• Makeup hours for activities under 2 hours instead of having to use PTO hours.
  • Unlimited PTO. While the word unlimited might sound scary to employers, this can be effective in some, though not all, businesses. It increases trust and loyalty, and you will find that most of your quality workers will not abuse the privilege. Unlimited PTO means employees are allowed to take as much free time as they want as long as it does not affect their ability to complete their work. Unlimited PTO works very well as long as guidelines are set up (for example, it must be manager-approved if more than a week in a row, etc.) 

Encourage Communication

Communication is an integral part of any relationship, and that includes employer and employee. Be open with your employees. Let them know how things are going and about any changes you are looking to implement. Ask them for suggestions (and allow them a way to submit them anonymously). 

Use your communication methods, like emails, video calls, Slack, and Teams, to update your employees on how things are going and what you are doing to protect their health and safety. Divulge what information you can about how you plan to continue to provide your product or service to customers.

Emphasize face-to-face conversation. Now that everyone is home (sometimes alone), it may only take a simple 5-minute Zoom call to check-in, see a smiling face, and know that they are cared about and valued as an employee.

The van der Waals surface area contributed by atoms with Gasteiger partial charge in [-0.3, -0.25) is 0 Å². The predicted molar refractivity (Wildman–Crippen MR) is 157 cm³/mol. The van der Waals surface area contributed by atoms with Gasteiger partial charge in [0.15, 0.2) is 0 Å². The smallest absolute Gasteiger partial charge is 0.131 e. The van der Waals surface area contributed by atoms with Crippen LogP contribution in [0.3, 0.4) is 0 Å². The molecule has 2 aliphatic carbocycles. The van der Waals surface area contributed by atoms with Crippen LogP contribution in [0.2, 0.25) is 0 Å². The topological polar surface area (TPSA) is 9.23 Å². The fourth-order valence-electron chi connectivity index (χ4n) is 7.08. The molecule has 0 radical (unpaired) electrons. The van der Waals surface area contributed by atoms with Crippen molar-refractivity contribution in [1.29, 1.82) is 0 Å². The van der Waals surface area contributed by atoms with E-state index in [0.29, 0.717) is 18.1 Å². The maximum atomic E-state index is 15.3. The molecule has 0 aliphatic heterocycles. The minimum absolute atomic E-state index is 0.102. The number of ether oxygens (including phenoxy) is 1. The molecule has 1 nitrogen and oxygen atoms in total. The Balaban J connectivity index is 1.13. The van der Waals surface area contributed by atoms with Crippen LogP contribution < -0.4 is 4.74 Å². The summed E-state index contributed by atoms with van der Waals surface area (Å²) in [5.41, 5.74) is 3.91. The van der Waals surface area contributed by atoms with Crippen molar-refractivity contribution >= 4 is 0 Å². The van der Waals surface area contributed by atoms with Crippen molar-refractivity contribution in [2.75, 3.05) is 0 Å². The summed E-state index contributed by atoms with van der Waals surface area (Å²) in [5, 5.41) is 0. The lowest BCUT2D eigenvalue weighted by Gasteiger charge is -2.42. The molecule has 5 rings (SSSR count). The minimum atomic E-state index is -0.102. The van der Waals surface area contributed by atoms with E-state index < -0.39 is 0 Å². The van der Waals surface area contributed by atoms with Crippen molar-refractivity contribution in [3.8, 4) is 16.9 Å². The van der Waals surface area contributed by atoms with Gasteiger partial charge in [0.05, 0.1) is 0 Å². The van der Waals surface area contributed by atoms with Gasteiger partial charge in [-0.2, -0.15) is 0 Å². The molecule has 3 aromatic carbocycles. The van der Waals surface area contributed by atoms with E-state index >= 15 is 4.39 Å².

Promote Career Development

Working from home has its benefits, and saving time on commuting is one of the biggest, whether that means 30 extra minutes to spend with your family or 15 minutes additional sleep! Career development and learning is a great way to spend some spare time. Encouraging your employees to engage in professional or personal growth will add to their enjoyment of their day. 

There are many different learning platforms like LinkedIn Learning, Skillshare, or webinars for those interested in learning. Employees who are willing to take business-related courses should be encouraged to do so during the workday as long as it does not interfere with their duties. 

Little Extras Go a Long Way